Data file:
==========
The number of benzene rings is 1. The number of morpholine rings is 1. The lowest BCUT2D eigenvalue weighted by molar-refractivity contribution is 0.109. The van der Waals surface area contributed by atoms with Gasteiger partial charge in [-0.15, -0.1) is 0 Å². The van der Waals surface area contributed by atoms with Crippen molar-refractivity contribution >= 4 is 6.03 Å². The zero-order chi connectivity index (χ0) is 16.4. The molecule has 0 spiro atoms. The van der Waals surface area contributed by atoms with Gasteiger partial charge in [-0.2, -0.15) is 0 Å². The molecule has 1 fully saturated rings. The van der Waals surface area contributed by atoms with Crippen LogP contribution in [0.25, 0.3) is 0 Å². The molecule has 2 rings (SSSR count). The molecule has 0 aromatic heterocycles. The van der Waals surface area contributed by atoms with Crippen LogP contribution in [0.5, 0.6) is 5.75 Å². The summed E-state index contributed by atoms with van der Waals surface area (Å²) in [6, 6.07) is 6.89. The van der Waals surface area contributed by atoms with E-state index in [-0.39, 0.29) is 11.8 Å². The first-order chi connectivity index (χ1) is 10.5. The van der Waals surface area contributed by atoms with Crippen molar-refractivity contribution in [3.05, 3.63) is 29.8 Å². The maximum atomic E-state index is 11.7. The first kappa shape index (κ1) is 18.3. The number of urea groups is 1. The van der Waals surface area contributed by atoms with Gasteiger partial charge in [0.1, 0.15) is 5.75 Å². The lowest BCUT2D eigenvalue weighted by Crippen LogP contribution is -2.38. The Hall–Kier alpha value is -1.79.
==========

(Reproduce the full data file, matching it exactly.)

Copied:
The number of benzene rings is 1. The number of morpholine rings is 1. The lowest BCUT2D eigenvalue weighted by molar-refractivity contribution is 0.109. The van der Waals surface area contributed by atoms with Gasteiger partial charge in [-0.15, -0.1) is 0 Å². The van der Waals surface area contributed by atoms with Crippen molar-refractivity contribution >= 4 is 6.03 Å². The zero-order chi connectivity index (χ0) is 16.4. The molecule has 0 spiro atoms. The van der Waals surface area contributed by atoms with Gasteiger partial charge in [-0.2, -0.15) is 0 Å². The molecule has 1 fully saturated rings. The van der Waals surface area contributed by atoms with Crippen LogP contribution in [0.25, 0.3) is 0 Å². The molecule has 2 rings (SSSR count). The molecule has 0 aromatic heterocycles. The van der Waals surface area contributed by atoms with Crippen LogP contribution in [0.5, 0.6) is 5.75 Å². The summed E-state index contributed by atoms with van der Waals surface area (Å²) in [6, 6.07) is 6.89. The van der Waals surface area contributed by atoms with E-state index in [-0.39, 0.29) is 11.8 Å². The first-order chi connectivity index (χ1) is 10.5. The van der Waals surface area contributed by atoms with Crippen molar-refractivity contribution in [3.05, 3.63) is 29.8 Å². The maximum atomic E-state index is 11.7. The first kappa shape index (κ1) is 18.3. The number of urea groups is 1. The van der Waals surface area contributed by atoms with Gasteiger partial charge in [0.1, 0.15) is 5.75 Å². The lowest BCUT2D eigenvalue weighted by Crippen LogP contribution is -2.38. The Hall–Kier alpha value is -1.79.